As the sole beneficiary of Mr. Hostetter's insurance policies, Mrs. Hostetter brought suit in the Northern District of Georgia, based on diversity.1 She filed claims for breach of contract and bad faith. Later, she filed an amended complaint claiming ERISA violations. Under ERISA, plaintiff claimed that United breached its fiduciary duty to Hostetter, failed to provide accurate and timely plan information in the summary plan description, and wrongfully denied benefits. Furthermore, the plaintiff argued that waiver and/or equitable estoppel prohibited the defendant from denying benefits. The parties filed cross motions for summary judgment, with the defendant claiming that ERISA preempted all claims and that no compensable violation had occurred. The plaintiff admitted that ERISA governed the Basic life policy, but argued that ERISA did not govern the Elect life policy. The district court held that ERISA preempted all state law claims and entered summary judgment in favor of the defendant on all ERISA claims. The district court held that any summary plan description errors were the responsibility of Silk Greenhouse, which was the plan administrator. The district court also found that no breach of fiduciary duty had occurred and that the life insurance proceeds were not wrongfully denied, because Hostetter was never eligible for the plan. Finally, the district court found that no equitable estoppel claim existed. For the following reasons, we affirm.



We have plenary review of summary judgments, and we apply the same legal standards that controlled the district court. Miranda v. B & B Cash Grocery Store, 975 F.2d 1518, 1532 (11th Cir.1992). We review the facts in the light most favorable to the non-movant and resolve all factual disputes in favor of the non-movant.



Several of appellant's claims warrant little discussion. First, it is clear that Hostetter was not working 30 hours per week at any time after the plan became effective and thus was not eligible for the plan. Thus, there was no wrongful denial of eligibility under ERISA. Furthermore, any violations of ERISA regarding the information provided in the summary plan description ("SPD") or the timeliness of the SPD's distribution afford Hostetter no relief, because Hostetter has not shown evidence that any deficiencies misled him regarding coverage, or caused any damages. Finally, Hostetter's equitable estoppel argument fails because Hostetter adduced no evidence that he detrimentally relied on any misrepresentations regarding his eligibility. Only two claims merit extended discussion. First, we consider Hostetter's argument that ERISA does not govern the Elect life policy, and second we entertain her waiver argument.

A. ERISA governs the Elect Life Policy


In order to have an ERISA plan there must be (1) a plan fund or program (2) established or maintained (3) by an employer or by an employee organization (4) for the purpose of providing, among other things, medical or death benefits (5) to participants and their beneficiaries. Donovan v. Dillingham, 688 F.2d 1367, 1371 (11th Cir.1982). Although Hostetter concedes that the Basic life policy is governed by ERISA, she argues that the Elect life coverage is not governed by ERISA.2 She maintains that this supplemental coverage is not part of an ERISA plan because Hostetter paid the entire premium and the policy was convertible into an individual policy. Hostetter cites Department of Labor Regulation 29 C.F.R. Sec. 2510.3-1(j) to support her argument.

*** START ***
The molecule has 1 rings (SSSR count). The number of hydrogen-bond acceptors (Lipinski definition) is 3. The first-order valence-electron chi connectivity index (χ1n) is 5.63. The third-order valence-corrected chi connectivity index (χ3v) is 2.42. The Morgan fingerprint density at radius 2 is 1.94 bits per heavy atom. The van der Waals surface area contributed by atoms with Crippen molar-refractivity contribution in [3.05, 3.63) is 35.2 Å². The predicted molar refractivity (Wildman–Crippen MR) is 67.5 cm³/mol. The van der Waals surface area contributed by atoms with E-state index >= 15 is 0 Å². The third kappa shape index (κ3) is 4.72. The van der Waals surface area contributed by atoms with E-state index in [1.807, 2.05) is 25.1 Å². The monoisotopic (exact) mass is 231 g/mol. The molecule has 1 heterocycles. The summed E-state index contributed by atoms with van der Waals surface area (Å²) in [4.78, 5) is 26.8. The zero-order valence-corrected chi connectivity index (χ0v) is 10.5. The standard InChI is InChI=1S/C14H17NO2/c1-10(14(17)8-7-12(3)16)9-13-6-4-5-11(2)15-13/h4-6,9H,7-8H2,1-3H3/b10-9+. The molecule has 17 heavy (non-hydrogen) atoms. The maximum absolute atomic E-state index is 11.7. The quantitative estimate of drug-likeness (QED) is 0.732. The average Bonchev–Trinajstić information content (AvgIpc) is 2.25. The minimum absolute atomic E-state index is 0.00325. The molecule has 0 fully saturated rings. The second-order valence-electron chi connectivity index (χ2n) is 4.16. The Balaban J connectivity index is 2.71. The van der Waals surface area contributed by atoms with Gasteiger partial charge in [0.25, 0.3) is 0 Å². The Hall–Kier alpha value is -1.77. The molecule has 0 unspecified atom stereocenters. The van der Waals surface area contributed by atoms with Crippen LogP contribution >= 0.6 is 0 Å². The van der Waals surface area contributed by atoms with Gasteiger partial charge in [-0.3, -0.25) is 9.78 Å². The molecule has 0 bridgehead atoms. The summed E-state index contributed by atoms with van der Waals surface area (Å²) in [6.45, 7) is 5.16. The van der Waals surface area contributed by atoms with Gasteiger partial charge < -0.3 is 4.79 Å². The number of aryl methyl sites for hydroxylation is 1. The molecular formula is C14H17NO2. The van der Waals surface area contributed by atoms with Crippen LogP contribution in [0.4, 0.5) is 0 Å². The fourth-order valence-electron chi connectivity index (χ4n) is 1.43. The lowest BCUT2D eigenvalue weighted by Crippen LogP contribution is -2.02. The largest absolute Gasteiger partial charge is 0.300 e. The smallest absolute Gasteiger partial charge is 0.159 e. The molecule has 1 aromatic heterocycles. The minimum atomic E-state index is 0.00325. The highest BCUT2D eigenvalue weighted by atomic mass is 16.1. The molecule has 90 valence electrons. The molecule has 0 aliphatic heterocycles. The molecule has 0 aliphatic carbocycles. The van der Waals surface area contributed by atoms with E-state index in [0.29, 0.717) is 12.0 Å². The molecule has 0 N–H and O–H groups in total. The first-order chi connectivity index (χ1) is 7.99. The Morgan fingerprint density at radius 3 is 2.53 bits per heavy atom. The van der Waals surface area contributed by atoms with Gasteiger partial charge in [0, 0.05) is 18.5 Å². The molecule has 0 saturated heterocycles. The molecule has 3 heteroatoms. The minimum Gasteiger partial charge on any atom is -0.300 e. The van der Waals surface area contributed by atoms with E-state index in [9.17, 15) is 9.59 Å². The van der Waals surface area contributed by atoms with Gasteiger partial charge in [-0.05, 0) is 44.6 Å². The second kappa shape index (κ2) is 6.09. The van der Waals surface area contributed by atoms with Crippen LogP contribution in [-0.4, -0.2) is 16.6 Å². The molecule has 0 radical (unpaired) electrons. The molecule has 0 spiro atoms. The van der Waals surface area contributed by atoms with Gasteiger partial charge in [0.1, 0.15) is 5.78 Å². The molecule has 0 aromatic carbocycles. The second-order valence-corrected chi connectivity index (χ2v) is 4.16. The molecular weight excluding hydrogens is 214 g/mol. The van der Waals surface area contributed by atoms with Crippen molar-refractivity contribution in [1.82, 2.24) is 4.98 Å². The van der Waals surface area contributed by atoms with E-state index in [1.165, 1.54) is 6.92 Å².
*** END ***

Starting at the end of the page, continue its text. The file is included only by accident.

Regulation 29 C.F.R. Sec. 2510.3-1(j) is a "safe harbor" provision that excludes some programs for group insurance from the "employee welfare benefit plans" governed by ERISA.3 In relying upon this regulation, Hostetter invites us to sever the Elect life policy from the rest of the benefits package the Silk Greenhouse employees received from the Plan. We have recently held that a dependant coverage feature could not be severed from a plan and excluded from ERISA under Regulation 2510.3-1(j). Smith v. Jefferson Pilot Life Ins. Co., 14 F.3d 562, 568 (11th Cir.1994), cert. denied, --- U.S. ----, 115 S.Ct. 57, --- L.Ed.2d ---- (1994). Similarly, the Elect life policy in the instant case may not be severed from the plan in order to defeat ERISA coverage. See id. at 567. Elect life coverage was provided at discount rates only to participants of the Basic plan. The Elect life feature is part and parcel of the whole group insurance plan and thus ERISA governs it.


Plaintiff also argues that the Elect life policy is not governed by ERISA because it was converted into an individual policy, at Hostetter's request, after Hostetter was terminated. Thus, the issue is whether ERISA follows the policy after it has been removed from the plan and established as an individual policy, or put another way, whether a policy that is initially governed by ERISA can undergo a transformation such that it is no longer part of an ERISA plan.4 This is an issue of first impression in this circuit, and there is little case law in other jurisdictions.


The Ninth Circuit has held that ERISA governs policies converted pursuant to the mandatory conversion provisions of the Consolidated Omnibus Budget Reconciliation Act ("COBRA") that amended ERISA, 29 U.S.C. Secs. 1161-62. Greany v. Western Farm Bureau Life Ins. Co., 973 F.2d 812, 817 (9th Cir.1992); Tingey v. Pixley-Richards West, Inc., 953 F.2d 1124, 1132-33 (9th Cir.1992). However, those cases relied to some extent on the fact that COBRA (i.e., ERISA) provided a conversion right for those policies. COBRA requires plans to provide conversion rights to plan participants for health insurance benefits. 29 U.S.C. Secs. 1161-62. This case, however, does not concern COBRA-mandated health benefits; it concerns a life insurance conversion feature that Silk Greenhouse obtained through negotiation. Greany, however, also based ERISA coverage on the fact that the plaintiffs in that case, like those in this case, would not have been eligible for the converted policy had they not enrolled in the ERISA plan. 973 F.2d at 817. Thus, Greany found ERISA coverage of the converted policy partly due to the integral relationship between the converted policy and the Plan.